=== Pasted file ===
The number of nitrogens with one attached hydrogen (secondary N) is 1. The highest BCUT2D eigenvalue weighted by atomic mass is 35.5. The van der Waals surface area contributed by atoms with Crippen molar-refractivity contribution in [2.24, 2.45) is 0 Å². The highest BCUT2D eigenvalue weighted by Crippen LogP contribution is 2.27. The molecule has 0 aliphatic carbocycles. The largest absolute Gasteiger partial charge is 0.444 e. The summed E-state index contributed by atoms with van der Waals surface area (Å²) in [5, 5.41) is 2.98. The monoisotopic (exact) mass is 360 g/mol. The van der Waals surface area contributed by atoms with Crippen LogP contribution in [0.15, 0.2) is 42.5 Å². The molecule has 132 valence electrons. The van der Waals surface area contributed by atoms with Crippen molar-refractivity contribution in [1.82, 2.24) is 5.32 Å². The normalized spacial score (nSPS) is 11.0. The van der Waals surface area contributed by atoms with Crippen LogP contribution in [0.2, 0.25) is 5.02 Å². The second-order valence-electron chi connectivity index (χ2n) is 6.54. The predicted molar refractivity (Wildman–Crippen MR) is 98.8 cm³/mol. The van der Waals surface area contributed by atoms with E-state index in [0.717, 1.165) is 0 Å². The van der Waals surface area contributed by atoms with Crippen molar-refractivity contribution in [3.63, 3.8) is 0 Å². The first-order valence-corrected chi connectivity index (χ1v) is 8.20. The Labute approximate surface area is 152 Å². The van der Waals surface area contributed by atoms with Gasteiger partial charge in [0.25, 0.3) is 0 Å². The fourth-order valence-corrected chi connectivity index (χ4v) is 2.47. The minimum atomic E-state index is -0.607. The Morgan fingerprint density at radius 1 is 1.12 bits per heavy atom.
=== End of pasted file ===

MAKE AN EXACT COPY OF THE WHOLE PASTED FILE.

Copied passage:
The number of nitrogens with one attached hydrogen (secondary N) is 1. The highest BCUT2D eigenvalue weighted by atomic mass is 35.5. The van der Waals surface area contributed by atoms with Crippen molar-refractivity contribution in [2.24, 2.45) is 0 Å². The highest BCUT2D eigenvalue weighted by Crippen LogP contribution is 2.27. The molecule has 0 aliphatic carbocycles. The largest absolute Gasteiger partial charge is 0.444 e. The summed E-state index contributed by atoms with van der Waals surface area (Å²) in [5, 5.41) is 2.98. The monoisotopic (exact) mass is 360 g/mol. The van der Waals surface area contributed by atoms with Crippen LogP contribution in [0.15, 0.2) is 42.5 Å². The molecule has 132 valence electrons. The van der Waals surface area contributed by atoms with Crippen molar-refractivity contribution in [1.82, 2.24) is 5.32 Å². The normalized spacial score (nSPS) is 11.0. The van der Waals surface area contributed by atoms with Crippen LogP contribution in [0.2, 0.25) is 5.02 Å². The second-order valence-electron chi connectivity index (χ2n) is 6.54. The predicted molar refractivity (Wildman–Crippen MR) is 98.8 cm³/mol. The van der Waals surface area contributed by atoms with E-state index in [0.717, 1.165) is 0 Å². The van der Waals surface area contributed by atoms with Crippen molar-refractivity contribution in [3.63, 3.8) is 0 Å². The first-order valence-corrected chi connectivity index (χ1v) is 8.20. The Labute approximate surface area is 152 Å². The van der Waals surface area contributed by atoms with Gasteiger partial charge in [0.25, 0.3) is 0 Å². The fourth-order valence-corrected chi connectivity index (χ4v) is 2.47. The minimum atomic E-state index is -0.607. The Morgan fingerprint density at radius 1 is 1.12 bits per heavy atom.